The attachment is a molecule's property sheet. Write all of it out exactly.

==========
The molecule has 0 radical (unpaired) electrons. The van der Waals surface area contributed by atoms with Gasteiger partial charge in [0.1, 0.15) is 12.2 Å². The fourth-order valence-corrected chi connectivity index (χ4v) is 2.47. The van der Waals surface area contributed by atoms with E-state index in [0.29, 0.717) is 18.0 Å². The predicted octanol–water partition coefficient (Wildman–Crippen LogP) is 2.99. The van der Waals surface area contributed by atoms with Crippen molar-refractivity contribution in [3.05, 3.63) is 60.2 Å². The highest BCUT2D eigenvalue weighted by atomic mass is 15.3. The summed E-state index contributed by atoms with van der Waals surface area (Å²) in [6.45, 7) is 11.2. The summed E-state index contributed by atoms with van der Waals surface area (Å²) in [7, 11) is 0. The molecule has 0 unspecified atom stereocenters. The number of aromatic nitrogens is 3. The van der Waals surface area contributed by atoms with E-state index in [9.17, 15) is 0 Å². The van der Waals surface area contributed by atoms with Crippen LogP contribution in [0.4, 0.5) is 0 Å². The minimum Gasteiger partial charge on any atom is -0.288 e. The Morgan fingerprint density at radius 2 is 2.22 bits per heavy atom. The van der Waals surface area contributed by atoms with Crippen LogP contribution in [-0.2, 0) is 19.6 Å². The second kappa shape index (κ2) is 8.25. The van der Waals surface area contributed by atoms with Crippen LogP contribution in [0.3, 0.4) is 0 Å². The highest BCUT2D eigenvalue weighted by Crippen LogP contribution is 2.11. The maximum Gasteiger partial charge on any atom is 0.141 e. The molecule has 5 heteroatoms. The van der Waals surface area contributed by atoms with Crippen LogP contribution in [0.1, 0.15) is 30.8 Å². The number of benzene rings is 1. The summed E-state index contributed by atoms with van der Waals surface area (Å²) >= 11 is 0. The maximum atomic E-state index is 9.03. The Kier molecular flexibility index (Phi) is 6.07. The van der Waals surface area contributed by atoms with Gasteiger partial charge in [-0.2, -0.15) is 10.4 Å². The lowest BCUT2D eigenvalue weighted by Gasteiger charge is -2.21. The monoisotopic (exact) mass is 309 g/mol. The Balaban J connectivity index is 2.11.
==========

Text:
The molecule has 0 radical (unpaired) electrons. The van der Waals surface area contributed by atoms with Gasteiger partial charge in [0.1, 0.15) is 12.2 Å². The fourth-order valence-corrected chi connectivity index (χ4v) is 2.47. The van der Waals surface area contributed by atoms with E-state index in [0.29, 0.717) is 18.0 Å². The predicted octanol–water partition coefficient (Wildman–Crippen LogP) is 2.99. The van der Waals surface area contributed by atoms with Crippen molar-refractivity contribution in [3.05, 3.63) is 60.2 Å². The highest BCUT2D eigenvalue weighted by atomic mass is 15.3. The summed E-state index contributed by atoms with van der Waals surface area (Å²) in [6.45, 7) is 11.2. The summed E-state index contributed by atoms with van der Waals surface area (Å²) in [7, 11) is 0. The molecule has 0 unspecified atom stereocenters. The number of aromatic nitrogens is 3. The van der Waals surface area contributed by atoms with E-state index in [9.17, 15) is 0 Å². The van der Waals surface area contributed by atoms with Crippen LogP contribution in [0.4, 0.5) is 0 Å². The minimum Gasteiger partial charge on any atom is -0.288 e. The Morgan fingerprint density at radius 2 is 2.22 bits per heavy atom. The van der Waals surface area contributed by atoms with Crippen LogP contribution in [-0.2, 0) is 19.6 Å². The second kappa shape index (κ2) is 8.25. The van der Waals surface area contributed by atoms with Crippen LogP contribution in [0.3, 0.4) is 0 Å². The highest BCUT2D eigenvalue weighted by Crippen LogP contribution is 2.11. The maximum Gasteiger partial charge on any atom is 0.141 e. The molecule has 5 heteroatoms. The van der Waals surface area contributed by atoms with Crippen LogP contribution in [0.1, 0.15) is 30.8 Å². The number of benzene rings is 1. The summed E-state index contributed by atoms with van der Waals surface area (Å²) >= 11 is 0. The maximum atomic E-state index is 9.03. The Kier molecular flexibility index (Phi) is 6.07. The van der Waals surface area contributed by atoms with Gasteiger partial charge in [-0.2, -0.15) is 10.4 Å². The lowest BCUT2D eigenvalue weighted by Gasteiger charge is -2.21. The monoisotopic (exact) mass is 309 g/mol. The Balaban J connectivity index is 2.11.